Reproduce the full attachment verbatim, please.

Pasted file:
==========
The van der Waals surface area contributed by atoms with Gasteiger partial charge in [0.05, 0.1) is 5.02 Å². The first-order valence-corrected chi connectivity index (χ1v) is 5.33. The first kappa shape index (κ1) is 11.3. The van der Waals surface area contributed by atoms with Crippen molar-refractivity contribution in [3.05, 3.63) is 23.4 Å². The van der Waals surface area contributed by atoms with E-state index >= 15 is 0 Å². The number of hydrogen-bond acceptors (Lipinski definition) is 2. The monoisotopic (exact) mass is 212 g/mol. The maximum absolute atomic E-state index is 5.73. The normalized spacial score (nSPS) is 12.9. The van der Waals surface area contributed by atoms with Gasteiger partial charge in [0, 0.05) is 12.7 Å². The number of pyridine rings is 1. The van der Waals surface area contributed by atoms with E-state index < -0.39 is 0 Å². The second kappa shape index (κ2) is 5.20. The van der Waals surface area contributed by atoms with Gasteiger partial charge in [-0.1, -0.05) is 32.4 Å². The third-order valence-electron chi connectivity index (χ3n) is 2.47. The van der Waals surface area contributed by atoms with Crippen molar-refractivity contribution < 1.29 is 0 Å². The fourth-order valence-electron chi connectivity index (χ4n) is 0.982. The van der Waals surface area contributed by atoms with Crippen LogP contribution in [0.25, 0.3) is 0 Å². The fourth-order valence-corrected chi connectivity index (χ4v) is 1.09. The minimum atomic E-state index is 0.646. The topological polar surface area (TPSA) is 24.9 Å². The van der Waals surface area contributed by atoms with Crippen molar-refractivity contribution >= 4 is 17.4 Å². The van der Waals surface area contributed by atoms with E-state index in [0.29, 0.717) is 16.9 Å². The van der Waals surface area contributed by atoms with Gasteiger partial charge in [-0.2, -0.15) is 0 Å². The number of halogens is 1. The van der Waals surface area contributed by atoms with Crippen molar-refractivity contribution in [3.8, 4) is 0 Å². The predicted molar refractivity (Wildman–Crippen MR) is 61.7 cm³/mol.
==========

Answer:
The van der Waals surface area contributed by atoms with Gasteiger partial charge in [0.05, 0.1) is 5.02 Å². The first-order valence-corrected chi connectivity index (χ1v) is 5.33. The first kappa shape index (κ1) is 11.3. The van der Waals surface area contributed by atoms with Crippen molar-refractivity contribution in [3.05, 3.63) is 23.4 Å². The van der Waals surface area contributed by atoms with E-state index >= 15 is 0 Å². The number of hydrogen-bond acceptors (Lipinski definition) is 2. The monoisotopic (exact) mass is 212 g/mol. The maximum absolute atomic E-state index is 5.73. The normalized spacial score (nSPS) is 12.9. The van der Waals surface area contributed by atoms with Gasteiger partial charge in [0, 0.05) is 12.7 Å². The number of pyridine rings is 1. The van der Waals surface area contributed by atoms with E-state index < -0.39 is 0 Å². The second kappa shape index (κ2) is 5.20. The van der Waals surface area contributed by atoms with Gasteiger partial charge in [-0.1, -0.05) is 32.4 Å². The third-order valence-electron chi connectivity index (χ3n) is 2.47. The van der Waals surface area contributed by atoms with Crippen molar-refractivity contribution < 1.29 is 0 Å². The fourth-order valence-electron chi connectivity index (χ4n) is 0.982. The van der Waals surface area contributed by atoms with Crippen LogP contribution in [0.25, 0.3) is 0 Å². The fourth-order valence-corrected chi connectivity index (χ4v) is 1.09. The minimum atomic E-state index is 0.646. The topological polar surface area (TPSA) is 24.9 Å². The van der Waals surface area contributed by atoms with Crippen molar-refractivity contribution >= 4 is 17.4 Å². The van der Waals surface area contributed by atoms with E-state index in [0.29, 0.717) is 16.9 Å². The van der Waals surface area contributed by atoms with Gasteiger partial charge in [-0.2, -0.15) is 0 Å². The number of halogens is 1. The van der Waals surface area contributed by atoms with Crippen molar-refractivity contribution in [3.8, 4) is 0 Å². The predicted molar refractivity (Wildman–Crippen MR) is 61.7 cm³/mol.